foreach (SharePointListData.SharePointListColumnsRow employeeColumnsRow in sharepointListRow.GetSharePointListColumnsRows())
  {
   employeeChildNode = employee.DocumentElement[employeeColumnsRow.XMLSourceColumnToMap];
   if (employeeChildNode != null)
   {
    spListItemEmployee[employeeColumnsRow.SharePointColumnName] = employeeChildNode.InnerText;
   }  
  }
  if (spListItemEmployee != null)
   spListItemEmployee.Update();
 }
}

/// <summary>
/// Will query a list in Sharepoint. Only one column in the list is queried. For example City = "Toronto"
/// </summary>
/// <param name="listToQuery">The SPList to query</param>
/// <param name="columnToQuery">The name of the column to query in the SPList</param>
/// <param name="queryValue">The value to query for in the column</param>
/// <returns>A collection of List items that were returned by the query</returns>
public Microsoft.SharePoint.SPListItemCollection QueryListForItems(Microsoft.SharePoint.SPList listToQuery,
 string columnToQuery,
 string queryValue)
{
 Microsoft.SharePoint.SPListItemCollection result;
 Microsoft.SharePoint.SPQuery spQuery = new Microsoft.SharePoint.SPQuery();
 spQuery.Query = "<Where><Eq><FieldRef Name='"+ columnToQuery +"'/><Value Type='Text'>" +  queryValue + "</Value></Eq></Where>";
 result = listToQuery.Items.List.GetItems(spQuery);
 return result;

}

c) In the end, there was not too much code to write, somewhere between 50 and 100 lines of code to get the job done.

Some Notes about the Sharepoint API's

1) The Sharepoint API's will give the maximum amount of control over a WSS or Portal Site.
2) In order to use the WSS API you must make a reference to Microsoft.SharePoint.dll. The Sharepoint dll contains methods to interact with Sharepoint lists, Document/Picture libraries and much more.
3) In order to use the Sharepoint Portal API you must make a reference to the Microsoft.SharePoint.Portal.dll. The Portal dll contains methods to interact with a portals User Profile database, areas and much more.
4) The Sharepoint API's are organized into a series of collections. For example:
a) A Portal contains a collection of WSS sites
b) A WSS site contains a collection of Sharepoint Lists
c) A Sharepoint List contains a collection of Sharepoint columns and Items that contains the data in the List
5) The API's are fairly intuitive, but like everything have their own set of nuances.
For example when adding an new item into a Generic list, it looks something like the below:

// Just add the new item to the Items collection of the list
spListItemEmployee = employeeList.Items.Add();

But when adding a new item into a Document Library or Picture list, it looks something like the below:

// Must add the new item to the lists Folder Files collection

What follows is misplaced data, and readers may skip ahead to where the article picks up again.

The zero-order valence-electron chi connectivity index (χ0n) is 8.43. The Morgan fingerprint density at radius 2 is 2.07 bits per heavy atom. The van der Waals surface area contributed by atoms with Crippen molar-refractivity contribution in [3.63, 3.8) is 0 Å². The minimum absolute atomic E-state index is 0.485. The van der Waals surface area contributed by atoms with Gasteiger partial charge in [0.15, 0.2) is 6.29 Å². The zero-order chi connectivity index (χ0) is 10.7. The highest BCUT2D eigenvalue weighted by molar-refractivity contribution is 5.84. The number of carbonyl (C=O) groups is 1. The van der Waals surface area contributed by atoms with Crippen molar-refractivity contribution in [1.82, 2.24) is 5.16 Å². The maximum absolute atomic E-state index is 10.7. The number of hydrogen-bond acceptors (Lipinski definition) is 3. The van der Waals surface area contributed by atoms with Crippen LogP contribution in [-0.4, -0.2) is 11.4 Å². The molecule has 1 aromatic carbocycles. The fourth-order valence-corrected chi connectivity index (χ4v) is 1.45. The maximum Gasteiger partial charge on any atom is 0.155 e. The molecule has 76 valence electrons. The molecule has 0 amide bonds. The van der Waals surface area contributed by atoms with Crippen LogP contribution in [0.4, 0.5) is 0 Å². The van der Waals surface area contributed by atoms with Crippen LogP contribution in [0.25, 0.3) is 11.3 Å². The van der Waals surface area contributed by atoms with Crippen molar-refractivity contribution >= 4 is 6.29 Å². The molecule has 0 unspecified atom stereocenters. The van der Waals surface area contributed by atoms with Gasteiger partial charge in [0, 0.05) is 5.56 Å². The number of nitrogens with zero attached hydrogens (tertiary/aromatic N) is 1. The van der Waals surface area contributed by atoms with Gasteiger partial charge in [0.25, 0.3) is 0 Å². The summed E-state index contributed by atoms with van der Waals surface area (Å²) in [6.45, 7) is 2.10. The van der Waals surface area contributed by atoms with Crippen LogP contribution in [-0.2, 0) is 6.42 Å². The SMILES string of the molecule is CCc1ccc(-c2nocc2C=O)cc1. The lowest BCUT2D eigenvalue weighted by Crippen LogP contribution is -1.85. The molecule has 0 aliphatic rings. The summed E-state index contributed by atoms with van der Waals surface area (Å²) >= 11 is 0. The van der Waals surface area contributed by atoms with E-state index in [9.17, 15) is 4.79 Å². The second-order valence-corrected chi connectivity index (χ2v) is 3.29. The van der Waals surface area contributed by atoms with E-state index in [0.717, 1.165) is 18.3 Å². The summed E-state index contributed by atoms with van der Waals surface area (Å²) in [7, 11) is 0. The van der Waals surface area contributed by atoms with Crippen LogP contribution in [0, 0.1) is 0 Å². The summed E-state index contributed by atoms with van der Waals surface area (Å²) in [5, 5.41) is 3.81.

file = resumeList.SharePointFolder.Files.Add(xmlNode.InnerText /* Note.doc comes from PS+ ".doc"*/,Convert.FromBase64String(resumeByteStream)); 

BizTalk 2006

When BizTalk 2006 ships, it will include a built in out of the box WSS adapter. I am sure there will be improvements to the existing BizTalk 2004 WSS adapter that can be downloaded from GotDotNet. Read more about the new out of the box WSS adapter and other BizTalk 2006 Adapter additions and enhancements HERE

HERE download the sample code that populates a Sharepoint Employee List. Read the Readme.txt before installing and running.
Note: You must have Sharepoint WSS installed and Visual Studio 2003 on a Windows Server 2003 machine in order for the sample to work.

 

 

 

 

Building Outlook Add-ins with .NET Managed Code

Why would you want to do that you ask? Well for developers, probably the main reason would be to rewrite or wrap up some ugly lotus notes application (or all of lotus notes for that matter) and expose it in outlook. But seriously, there is a good chance your end user might spend more time in Outlook then any other application they have installed. And then of course, outlook has some context that might be helpful. Maybe, just maybe, when a user wants to talk to a customer, they open up their contact details in outlook first. Nothing worst than having to then alt-tab to another application and lookup the same contact in another system, perhaps to lookup their order history, etc. Or maybe you'd just like to rip through the information in outlook (contacts, appointments, emails) and integrate that data with some other application.

The outlook support for VSTO 2005 was a well kept secret until yesterday at TechEd when this was demonstrated at the keynote. How long are you going to have to wait before you can get your hands on this? How fast is your internet connection?